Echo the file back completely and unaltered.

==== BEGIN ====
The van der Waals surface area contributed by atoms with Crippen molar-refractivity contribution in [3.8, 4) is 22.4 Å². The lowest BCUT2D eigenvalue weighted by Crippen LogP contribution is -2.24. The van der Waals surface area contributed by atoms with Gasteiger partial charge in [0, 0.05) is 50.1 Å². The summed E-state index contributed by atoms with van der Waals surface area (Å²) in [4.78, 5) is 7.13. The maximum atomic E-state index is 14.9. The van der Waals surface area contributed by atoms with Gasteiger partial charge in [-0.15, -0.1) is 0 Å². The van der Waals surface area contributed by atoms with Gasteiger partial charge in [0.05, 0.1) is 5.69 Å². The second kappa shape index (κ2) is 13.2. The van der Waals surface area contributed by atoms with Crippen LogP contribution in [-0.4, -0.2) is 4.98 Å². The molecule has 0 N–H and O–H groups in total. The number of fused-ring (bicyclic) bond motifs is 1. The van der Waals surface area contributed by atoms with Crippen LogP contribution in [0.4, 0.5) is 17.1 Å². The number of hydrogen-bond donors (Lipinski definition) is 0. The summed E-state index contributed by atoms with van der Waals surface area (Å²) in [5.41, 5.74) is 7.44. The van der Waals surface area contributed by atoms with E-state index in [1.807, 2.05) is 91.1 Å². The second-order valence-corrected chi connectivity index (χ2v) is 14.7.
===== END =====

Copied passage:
The van der Waals surface area contributed by atoms with Crippen molar-refractivity contribution in [3.8, 4) is 22.4 Å². The lowest BCUT2D eigenvalue weighted by Crippen LogP contribution is -2.24. The van der Waals surface area contributed by atoms with Gasteiger partial charge in [0, 0.05) is 50.1 Å². The summed E-state index contributed by atoms with van der Waals surface area (Å²) in [4.78, 5) is 7.13. The maximum atomic E-state index is 14.9. The van der Waals surface area contributed by atoms with Gasteiger partial charge in [-0.15, -0.1) is 0 Å². The van der Waals surface area contributed by atoms with Gasteiger partial charge in [0.05, 0.1) is 5.69 Å². The second kappa shape index (κ2) is 13.2. The van der Waals surface area contributed by atoms with Crippen LogP contribution in [-0.4, -0.2) is 4.98 Å². The molecule has 0 N–H and O–H groups in total. The number of fused-ring (bicyclic) bond motifs is 1. The van der Waals surface area contributed by atoms with Crippen LogP contribution in [0.4, 0.5) is 17.1 Å². The number of hydrogen-bond donors (Lipinski definition) is 0. The summed E-state index contributed by atoms with van der Waals surface area (Å²) in [5.41, 5.74) is 7.44. The van der Waals surface area contributed by atoms with E-state index in [1.807, 2.05) is 91.1 Å². The second-order valence-corrected chi connectivity index (χ2v) is 14.7.